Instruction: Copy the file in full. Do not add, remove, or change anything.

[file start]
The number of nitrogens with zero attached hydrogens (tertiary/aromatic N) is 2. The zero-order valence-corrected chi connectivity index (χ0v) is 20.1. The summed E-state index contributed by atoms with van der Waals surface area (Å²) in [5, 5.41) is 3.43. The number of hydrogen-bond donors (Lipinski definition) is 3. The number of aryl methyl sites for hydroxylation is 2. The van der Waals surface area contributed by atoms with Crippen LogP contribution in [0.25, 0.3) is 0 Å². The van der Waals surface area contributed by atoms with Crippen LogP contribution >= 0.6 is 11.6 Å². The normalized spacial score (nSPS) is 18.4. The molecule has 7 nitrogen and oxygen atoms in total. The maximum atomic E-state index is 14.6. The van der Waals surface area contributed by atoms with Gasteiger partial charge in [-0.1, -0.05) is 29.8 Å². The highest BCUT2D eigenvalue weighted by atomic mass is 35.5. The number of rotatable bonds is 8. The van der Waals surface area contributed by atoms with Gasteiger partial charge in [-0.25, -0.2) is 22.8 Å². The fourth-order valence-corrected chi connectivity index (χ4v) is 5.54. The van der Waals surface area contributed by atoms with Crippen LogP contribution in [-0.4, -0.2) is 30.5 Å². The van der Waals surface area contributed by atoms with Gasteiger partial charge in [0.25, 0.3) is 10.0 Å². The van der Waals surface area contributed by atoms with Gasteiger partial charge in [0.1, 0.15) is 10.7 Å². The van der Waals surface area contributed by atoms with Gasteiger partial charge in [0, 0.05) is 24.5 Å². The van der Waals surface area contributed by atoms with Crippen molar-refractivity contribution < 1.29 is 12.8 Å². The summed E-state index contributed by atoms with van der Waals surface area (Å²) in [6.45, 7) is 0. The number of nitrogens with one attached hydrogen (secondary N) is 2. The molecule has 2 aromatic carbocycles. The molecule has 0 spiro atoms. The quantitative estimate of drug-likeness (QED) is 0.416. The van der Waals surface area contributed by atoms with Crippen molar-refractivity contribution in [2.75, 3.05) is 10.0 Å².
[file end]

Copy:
The number of nitrogens with zero attached hydrogens (tertiary/aromatic N) is 2. The zero-order valence-corrected chi connectivity index (χ0v) is 20.1. The summed E-state index contributed by atoms with van der Waals surface area (Å²) in [5, 5.41) is 3.43. The number of hydrogen-bond donors (Lipinski definition) is 3. The number of aryl methyl sites for hydroxylation is 2. The van der Waals surface area contributed by atoms with Crippen LogP contribution in [0.25, 0.3) is 0 Å². The van der Waals surface area contributed by atoms with Crippen LogP contribution >= 0.6 is 11.6 Å². The normalized spacial score (nSPS) is 18.4. The molecule has 7 nitrogen and oxygen atoms in total. The maximum atomic E-state index is 14.6. The van der Waals surface area contributed by atoms with Gasteiger partial charge in [-0.1, -0.05) is 29.8 Å². The highest BCUT2D eigenvalue weighted by atomic mass is 35.5. The number of rotatable bonds is 8. The van der Waals surface area contributed by atoms with Gasteiger partial charge in [-0.25, -0.2) is 22.8 Å². The fourth-order valence-corrected chi connectivity index (χ4v) is 5.54. The van der Waals surface area contributed by atoms with Crippen LogP contribution in [-0.4, -0.2) is 30.5 Å². The van der Waals surface area contributed by atoms with Gasteiger partial charge in [0.25, 0.3) is 10.0 Å². The van der Waals surface area contributed by atoms with Gasteiger partial charge in [0.1, 0.15) is 10.7 Å². The van der Waals surface area contributed by atoms with Gasteiger partial charge in [0, 0.05) is 24.5 Å². The van der Waals surface area contributed by atoms with Crippen molar-refractivity contribution < 1.29 is 12.8 Å². The summed E-state index contributed by atoms with van der Waals surface area (Å²) in [6.45, 7) is 0. The number of nitrogens with one attached hydrogen (secondary N) is 2. The molecule has 2 aromatic carbocycles. The molecule has 0 spiro atoms. The quantitative estimate of drug-likeness (QED) is 0.416. The van der Waals surface area contributed by atoms with Crippen molar-refractivity contribution in [2.75, 3.05) is 10.0 Å².